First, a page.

Shared ancestry between a newfound mole-borne hantavirus and hantaviruses harbored by cricetid rodents.
Kang HJ, Bennett SN, Hope AG, Cook JA, Yanagihara R.
Kang HJ, Bennett SN, Hope AG, Cook JA, Yanagihara R. (2011) Shared ancestry between a newfound mole-borne hantavirus and hantaviruses harbored by cricetid rodents. Journal of Virology 85(15):7496-7503.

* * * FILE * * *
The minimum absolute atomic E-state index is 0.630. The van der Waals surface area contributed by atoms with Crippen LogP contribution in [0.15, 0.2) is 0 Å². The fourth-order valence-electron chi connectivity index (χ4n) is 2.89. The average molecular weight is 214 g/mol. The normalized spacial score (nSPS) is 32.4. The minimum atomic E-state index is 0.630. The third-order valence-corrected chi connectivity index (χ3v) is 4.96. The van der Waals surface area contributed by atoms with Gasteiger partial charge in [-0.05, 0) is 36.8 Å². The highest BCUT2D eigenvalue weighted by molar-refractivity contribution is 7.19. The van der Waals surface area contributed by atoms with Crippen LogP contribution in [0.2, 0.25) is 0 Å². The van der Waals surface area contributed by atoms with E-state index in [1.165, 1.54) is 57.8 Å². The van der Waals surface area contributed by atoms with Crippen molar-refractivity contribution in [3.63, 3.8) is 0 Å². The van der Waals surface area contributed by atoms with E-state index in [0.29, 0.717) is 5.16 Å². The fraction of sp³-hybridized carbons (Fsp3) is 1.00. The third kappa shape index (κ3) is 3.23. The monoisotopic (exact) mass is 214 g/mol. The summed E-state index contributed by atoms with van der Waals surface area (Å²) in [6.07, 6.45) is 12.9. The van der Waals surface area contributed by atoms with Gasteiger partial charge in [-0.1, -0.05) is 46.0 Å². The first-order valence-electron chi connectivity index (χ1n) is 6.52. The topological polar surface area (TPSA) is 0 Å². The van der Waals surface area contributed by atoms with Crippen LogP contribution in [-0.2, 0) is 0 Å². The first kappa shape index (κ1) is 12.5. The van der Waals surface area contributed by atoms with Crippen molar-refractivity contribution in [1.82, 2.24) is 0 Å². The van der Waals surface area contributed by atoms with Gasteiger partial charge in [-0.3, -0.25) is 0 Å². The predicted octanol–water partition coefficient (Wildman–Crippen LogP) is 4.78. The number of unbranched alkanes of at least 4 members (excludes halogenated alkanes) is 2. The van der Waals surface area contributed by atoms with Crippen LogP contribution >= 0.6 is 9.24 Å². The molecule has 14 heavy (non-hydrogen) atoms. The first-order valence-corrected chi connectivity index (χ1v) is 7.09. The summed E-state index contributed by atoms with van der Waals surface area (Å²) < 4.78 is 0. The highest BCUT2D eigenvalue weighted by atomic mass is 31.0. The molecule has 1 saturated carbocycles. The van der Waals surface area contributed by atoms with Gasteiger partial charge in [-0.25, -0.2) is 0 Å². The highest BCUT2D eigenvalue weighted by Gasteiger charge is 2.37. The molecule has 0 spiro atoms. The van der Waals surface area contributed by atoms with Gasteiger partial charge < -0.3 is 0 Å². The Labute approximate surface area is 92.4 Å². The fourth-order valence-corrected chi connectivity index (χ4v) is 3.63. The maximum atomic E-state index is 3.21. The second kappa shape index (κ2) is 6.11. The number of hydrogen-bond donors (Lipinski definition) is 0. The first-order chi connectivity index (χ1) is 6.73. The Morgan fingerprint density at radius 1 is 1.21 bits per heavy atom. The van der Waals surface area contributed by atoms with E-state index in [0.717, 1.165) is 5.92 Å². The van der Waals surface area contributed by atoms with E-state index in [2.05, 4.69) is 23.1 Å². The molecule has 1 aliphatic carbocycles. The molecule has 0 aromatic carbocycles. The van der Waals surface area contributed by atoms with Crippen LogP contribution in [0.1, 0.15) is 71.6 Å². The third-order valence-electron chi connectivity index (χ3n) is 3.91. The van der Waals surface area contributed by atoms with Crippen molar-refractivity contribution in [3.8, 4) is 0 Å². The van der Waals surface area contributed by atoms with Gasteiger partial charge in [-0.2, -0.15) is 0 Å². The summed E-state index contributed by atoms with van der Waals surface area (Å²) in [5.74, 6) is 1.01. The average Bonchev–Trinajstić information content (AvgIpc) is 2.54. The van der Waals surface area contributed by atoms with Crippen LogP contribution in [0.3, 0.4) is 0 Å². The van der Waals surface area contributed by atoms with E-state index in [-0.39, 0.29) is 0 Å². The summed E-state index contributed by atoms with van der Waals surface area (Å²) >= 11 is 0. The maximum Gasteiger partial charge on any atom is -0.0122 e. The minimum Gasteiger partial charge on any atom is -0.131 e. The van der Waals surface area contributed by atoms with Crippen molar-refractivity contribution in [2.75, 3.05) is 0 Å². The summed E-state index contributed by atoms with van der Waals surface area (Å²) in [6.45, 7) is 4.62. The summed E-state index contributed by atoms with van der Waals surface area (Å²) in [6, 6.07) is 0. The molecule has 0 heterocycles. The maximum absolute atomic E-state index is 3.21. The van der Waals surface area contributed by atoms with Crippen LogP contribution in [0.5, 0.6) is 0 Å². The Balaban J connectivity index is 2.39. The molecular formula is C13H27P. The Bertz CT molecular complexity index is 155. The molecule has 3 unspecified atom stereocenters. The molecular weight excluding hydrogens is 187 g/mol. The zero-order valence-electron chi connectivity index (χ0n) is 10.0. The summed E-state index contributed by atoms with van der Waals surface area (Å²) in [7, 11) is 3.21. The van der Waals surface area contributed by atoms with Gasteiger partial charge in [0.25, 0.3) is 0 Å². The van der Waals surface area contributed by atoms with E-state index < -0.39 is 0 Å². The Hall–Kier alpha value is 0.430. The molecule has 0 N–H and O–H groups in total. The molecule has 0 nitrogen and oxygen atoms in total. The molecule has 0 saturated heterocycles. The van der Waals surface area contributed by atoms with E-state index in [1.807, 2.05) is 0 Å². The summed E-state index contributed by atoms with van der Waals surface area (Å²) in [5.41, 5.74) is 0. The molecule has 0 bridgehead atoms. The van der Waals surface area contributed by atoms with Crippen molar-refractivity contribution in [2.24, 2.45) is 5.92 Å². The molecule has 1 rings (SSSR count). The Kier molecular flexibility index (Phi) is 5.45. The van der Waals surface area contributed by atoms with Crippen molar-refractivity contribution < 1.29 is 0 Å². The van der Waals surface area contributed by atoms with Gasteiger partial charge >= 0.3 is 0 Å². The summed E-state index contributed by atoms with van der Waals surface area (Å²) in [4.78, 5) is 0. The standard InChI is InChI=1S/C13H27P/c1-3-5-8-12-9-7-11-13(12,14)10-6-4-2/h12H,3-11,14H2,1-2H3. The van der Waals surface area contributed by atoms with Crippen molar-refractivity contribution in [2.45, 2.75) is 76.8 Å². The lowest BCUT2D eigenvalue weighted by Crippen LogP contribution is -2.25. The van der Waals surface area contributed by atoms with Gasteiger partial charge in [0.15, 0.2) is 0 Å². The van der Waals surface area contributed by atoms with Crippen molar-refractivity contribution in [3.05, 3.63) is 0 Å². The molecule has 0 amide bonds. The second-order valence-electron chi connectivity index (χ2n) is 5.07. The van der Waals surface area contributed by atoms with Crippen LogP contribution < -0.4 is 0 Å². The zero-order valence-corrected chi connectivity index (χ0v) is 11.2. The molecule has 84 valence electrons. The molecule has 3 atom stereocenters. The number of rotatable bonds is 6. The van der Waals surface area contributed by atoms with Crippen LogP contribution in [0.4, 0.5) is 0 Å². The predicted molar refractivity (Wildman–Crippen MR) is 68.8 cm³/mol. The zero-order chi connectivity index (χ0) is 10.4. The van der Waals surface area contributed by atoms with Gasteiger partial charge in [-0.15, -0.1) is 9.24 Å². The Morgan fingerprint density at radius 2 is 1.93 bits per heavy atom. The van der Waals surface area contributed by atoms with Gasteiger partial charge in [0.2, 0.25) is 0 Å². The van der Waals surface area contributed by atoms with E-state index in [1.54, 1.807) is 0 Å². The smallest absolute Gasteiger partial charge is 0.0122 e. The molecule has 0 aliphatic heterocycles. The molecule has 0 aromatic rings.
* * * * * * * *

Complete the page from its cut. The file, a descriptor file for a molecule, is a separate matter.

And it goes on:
Discovery of genetically distinct hantaviruses in multiple species of shrews (Order Soricomorpha, Family Soricidae) and moles (Family Talpidae) contests the conventional view that rodents (Order Rodentia, Family Muridae and Cricetidae) are the principal reservoir hosts and suggests that the evolutionary history of hantaviruses is far more complex than previously hypothesized. We now report on Rockport virus (RKPV), a hantavirus identified in archival tissues of the eastern mole (Scalopus aquaticus), collected in Rockport, Texas, in 1986. Pair-wise comparison of the full-length S-, M- and L-genomic segments indicated moderately low sequence similarity between RKPV and other soricomorph-borne hantaviruses. Phylogenetic analyses, using maximum-likelihood and Bayesian methods, showed that RKPV shared a most recent common ancestor with cricetid rodent-borne hantaviruses. Distributed widely across the eastern United States, the fossorial eastern mole is sympatric and syntopic with cricetid rodents known to harbor hantaviruses, raising the possibility of host-switching events in the distant past. Our findings warrant more-detailed investigations on the dynamics of spillover and cross-species transmission of present-day hantaviruses within communities of rodents and moles.